by Charles A. Sourby, MS Ed. CTRS-HTR
Using Nature activities at bedside enhances
therapeutic recreation programs in health care settings. This implies
using nature activities in indoor settings to facilitate treatment
goals. As therapists, we are concerned with enriching & expanding
coping skills using this novel environment, thus adding to the
individual’s capacity for enjoyment. We try to “excite” the
participant to learn by providing an active, stimulating educational
transfer where preferred learning style can be magnified. We seek
to stimulate natural curiosity and thinking ability through certain
games, activities, challenges, crafts & sensory awareness.
Bedside Nature activities seek to develop a program that promotes
knowledge & understanding of the natural world.
We strive to develop an awareness, appreciation & affection for Nature.
Borrowing from environmental education, we hope to develop a desire upon fundamental
understanding to protect, safe guard, and use wisely the living and non-living
resources of the Earth. Environmental education & therapeutic recreation
activities at bedside seek to promote wholesome & productive activity.
We seek to add a new dimension to physical as well as mental health.
We can provide participants with opportunities to discover abilities, increase
empathy and appreciation, and address clinical goals as part of a larger therapeutic
plan. A bedside Nature program enhances academic, social and aesthetic growth
of all individuals.
We try to encourage participants to develop a concern for others and a sense
of personal awareness through “direct experience”. The primary
emphasis is the greater use of natural materials as a learning resource. We
are always looking for that teachable moment. Learning is an interdisciplinary
as well as multidisciplinary activity encompassing many aspects of the natural
world. Thus, bedside Nature activities enhance learning and can act as a life
enrichment process enabling all to further appreciate and understand the world
in which they live.
Sometimes it seems like clinicians, are at a loss trying to teach environmental
education at bedside. We may ask ourselves why teach those who are “too
sick” or confined to a hospital bed due to illness. Regardless, we try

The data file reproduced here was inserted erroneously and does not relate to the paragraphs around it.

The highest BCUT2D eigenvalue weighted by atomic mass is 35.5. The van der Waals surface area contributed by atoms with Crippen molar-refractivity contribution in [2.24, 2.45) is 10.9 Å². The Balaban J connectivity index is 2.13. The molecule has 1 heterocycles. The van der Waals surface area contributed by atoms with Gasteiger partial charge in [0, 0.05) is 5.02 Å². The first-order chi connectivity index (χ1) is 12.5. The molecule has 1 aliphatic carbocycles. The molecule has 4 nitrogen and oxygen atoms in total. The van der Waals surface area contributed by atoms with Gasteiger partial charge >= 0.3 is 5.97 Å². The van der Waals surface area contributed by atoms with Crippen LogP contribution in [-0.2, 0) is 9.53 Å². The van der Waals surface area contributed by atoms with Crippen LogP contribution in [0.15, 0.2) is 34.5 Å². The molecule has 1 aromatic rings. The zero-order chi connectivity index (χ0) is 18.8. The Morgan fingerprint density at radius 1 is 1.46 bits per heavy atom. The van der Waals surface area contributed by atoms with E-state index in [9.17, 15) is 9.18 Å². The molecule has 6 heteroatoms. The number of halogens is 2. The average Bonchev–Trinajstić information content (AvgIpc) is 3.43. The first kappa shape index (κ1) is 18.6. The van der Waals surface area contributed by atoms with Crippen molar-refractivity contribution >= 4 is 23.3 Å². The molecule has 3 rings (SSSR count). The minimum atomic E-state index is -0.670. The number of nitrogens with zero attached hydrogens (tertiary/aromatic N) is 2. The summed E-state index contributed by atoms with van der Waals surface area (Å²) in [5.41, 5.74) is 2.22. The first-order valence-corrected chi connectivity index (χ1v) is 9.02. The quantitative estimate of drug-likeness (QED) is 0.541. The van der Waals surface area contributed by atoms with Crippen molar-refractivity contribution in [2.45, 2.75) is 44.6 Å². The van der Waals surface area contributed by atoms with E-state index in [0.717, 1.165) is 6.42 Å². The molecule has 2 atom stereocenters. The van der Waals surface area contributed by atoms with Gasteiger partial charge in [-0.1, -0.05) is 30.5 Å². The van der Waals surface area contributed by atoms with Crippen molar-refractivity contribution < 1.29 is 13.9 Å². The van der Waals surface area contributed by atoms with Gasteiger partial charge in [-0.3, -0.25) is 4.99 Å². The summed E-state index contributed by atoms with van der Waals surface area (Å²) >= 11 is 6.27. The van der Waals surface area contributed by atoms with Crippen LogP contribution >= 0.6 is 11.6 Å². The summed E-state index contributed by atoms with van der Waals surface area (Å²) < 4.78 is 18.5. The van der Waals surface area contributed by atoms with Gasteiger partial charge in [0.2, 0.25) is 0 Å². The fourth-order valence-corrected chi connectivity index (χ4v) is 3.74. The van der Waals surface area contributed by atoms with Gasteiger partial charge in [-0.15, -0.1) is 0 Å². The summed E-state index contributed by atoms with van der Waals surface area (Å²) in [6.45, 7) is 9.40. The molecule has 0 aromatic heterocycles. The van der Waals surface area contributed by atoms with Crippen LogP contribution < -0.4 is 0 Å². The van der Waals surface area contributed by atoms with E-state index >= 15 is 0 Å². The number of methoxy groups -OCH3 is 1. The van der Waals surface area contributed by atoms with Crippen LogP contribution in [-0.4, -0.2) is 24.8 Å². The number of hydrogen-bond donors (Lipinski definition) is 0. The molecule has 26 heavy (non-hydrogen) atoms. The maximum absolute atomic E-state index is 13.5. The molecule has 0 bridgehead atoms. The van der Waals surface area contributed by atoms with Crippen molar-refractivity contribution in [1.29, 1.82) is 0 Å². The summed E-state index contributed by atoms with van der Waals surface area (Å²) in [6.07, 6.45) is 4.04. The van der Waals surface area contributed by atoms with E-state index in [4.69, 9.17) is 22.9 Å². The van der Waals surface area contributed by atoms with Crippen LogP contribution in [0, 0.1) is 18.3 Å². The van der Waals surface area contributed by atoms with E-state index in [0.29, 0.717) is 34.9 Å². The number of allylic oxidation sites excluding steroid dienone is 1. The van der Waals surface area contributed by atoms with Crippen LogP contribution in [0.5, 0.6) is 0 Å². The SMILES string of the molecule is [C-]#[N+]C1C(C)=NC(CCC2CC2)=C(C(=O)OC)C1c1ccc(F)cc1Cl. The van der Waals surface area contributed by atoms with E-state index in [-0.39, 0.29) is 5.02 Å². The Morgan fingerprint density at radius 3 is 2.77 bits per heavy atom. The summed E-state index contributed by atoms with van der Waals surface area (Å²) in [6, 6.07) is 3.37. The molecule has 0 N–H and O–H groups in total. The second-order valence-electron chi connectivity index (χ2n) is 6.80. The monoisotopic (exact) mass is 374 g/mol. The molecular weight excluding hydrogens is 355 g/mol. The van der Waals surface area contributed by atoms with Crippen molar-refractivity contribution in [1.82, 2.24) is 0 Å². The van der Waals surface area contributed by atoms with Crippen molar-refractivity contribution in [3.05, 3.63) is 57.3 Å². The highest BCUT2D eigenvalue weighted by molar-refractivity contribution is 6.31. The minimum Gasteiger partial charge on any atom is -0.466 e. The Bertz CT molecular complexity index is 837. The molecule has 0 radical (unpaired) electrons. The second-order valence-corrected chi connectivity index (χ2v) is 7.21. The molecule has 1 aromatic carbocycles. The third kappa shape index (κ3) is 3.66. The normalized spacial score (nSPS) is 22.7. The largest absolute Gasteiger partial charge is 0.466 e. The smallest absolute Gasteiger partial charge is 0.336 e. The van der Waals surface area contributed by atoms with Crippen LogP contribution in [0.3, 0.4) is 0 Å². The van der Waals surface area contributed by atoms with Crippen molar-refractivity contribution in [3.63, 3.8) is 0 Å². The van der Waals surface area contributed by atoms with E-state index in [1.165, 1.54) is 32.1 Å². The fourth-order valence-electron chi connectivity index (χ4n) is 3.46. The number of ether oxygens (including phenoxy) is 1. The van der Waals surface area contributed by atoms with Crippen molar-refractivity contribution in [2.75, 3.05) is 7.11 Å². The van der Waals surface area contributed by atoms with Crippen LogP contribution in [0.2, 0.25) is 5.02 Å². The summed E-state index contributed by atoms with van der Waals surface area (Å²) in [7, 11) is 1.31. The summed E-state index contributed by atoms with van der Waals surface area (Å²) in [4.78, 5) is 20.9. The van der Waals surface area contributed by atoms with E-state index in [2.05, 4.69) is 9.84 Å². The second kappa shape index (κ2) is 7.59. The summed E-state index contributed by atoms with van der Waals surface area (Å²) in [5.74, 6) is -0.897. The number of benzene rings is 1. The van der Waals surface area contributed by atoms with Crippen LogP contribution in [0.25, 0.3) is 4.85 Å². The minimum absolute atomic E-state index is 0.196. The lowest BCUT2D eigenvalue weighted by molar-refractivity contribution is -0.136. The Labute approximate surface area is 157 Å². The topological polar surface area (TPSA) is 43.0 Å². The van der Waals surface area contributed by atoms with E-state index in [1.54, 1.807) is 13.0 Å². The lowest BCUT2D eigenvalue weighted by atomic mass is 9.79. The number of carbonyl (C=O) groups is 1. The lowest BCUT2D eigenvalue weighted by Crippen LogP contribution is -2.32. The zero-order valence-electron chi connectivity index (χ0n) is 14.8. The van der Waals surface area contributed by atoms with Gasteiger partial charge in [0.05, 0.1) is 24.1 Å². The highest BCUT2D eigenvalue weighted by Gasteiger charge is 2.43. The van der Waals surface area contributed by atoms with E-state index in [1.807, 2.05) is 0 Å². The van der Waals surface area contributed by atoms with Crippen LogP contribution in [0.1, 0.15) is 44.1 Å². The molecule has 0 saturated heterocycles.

to address basic the human appreciation of the scent, color or texture of a
flower, the shade of a tree, the taste of fresh water and the warm sun upon
our face; for that alone we share the natural world for people who cannot any
longer participate in outdoor activities.
Ideally one has access to a fully equipped Nature room, a decent budget, and
a recreation therapist who is motivated and excited about Nature. The Nature
room is where you can keep supplies for visiting patients at bedside. One needs
a rolling cart to bring materials to the patient room. The patient’s
room needs a bulletin board to place reminders & projects. A patient who
participates in bedside interventions benefits from having his or her room
decorated thematically. Using photographs, diagrams and completed projects
so the therapist can reinforce session outcomes.
For bedside activities that require the use of soil mix or other dirt producing
byproducts, a Rubber Maid “tidy-tray” can be helpful to collect
debris and help keep the bed area clean. The therapist often uses a rolling
Nature cart for bedside visits that contains a sample of items from the natural
landscape. This provides a link to the outside world and can include flowers,
leaves, stones, bark and any other suitable material. A CD player of natural
sounds is also good to have on hand.
Ultimately, bedside Nature activities increase our repertoire as recreation
therapists. Nature supplies are available through out the year just outside
of the facilities in which we work. By focusing on Nature, we greatly enhance
the environment in which our clientele live and heal.
Approaches to Bedside Nature
1. Determine what population you are
2. Go through you resource material and select activities that seem appropriate.
3. Organize these activities into a specific format or schedule. Make any necessary
changes pr modifications in the activities that will help the participant succeed
4. Remember that anybody shies away from activities that seem too hard or threatening.
5. Meet participants “where they are at.”
6. Natures encompass a diverse range of activities: a general, well rounded
program is possible for any population.
7. Be flexible: have a back-up activity.
8. Be sensitive: keep an open mind.
9. Show enthusiasm: it’s catching.
10. Keep focused on projects at hand
Article reprinted with permission of the author. All rights reserved.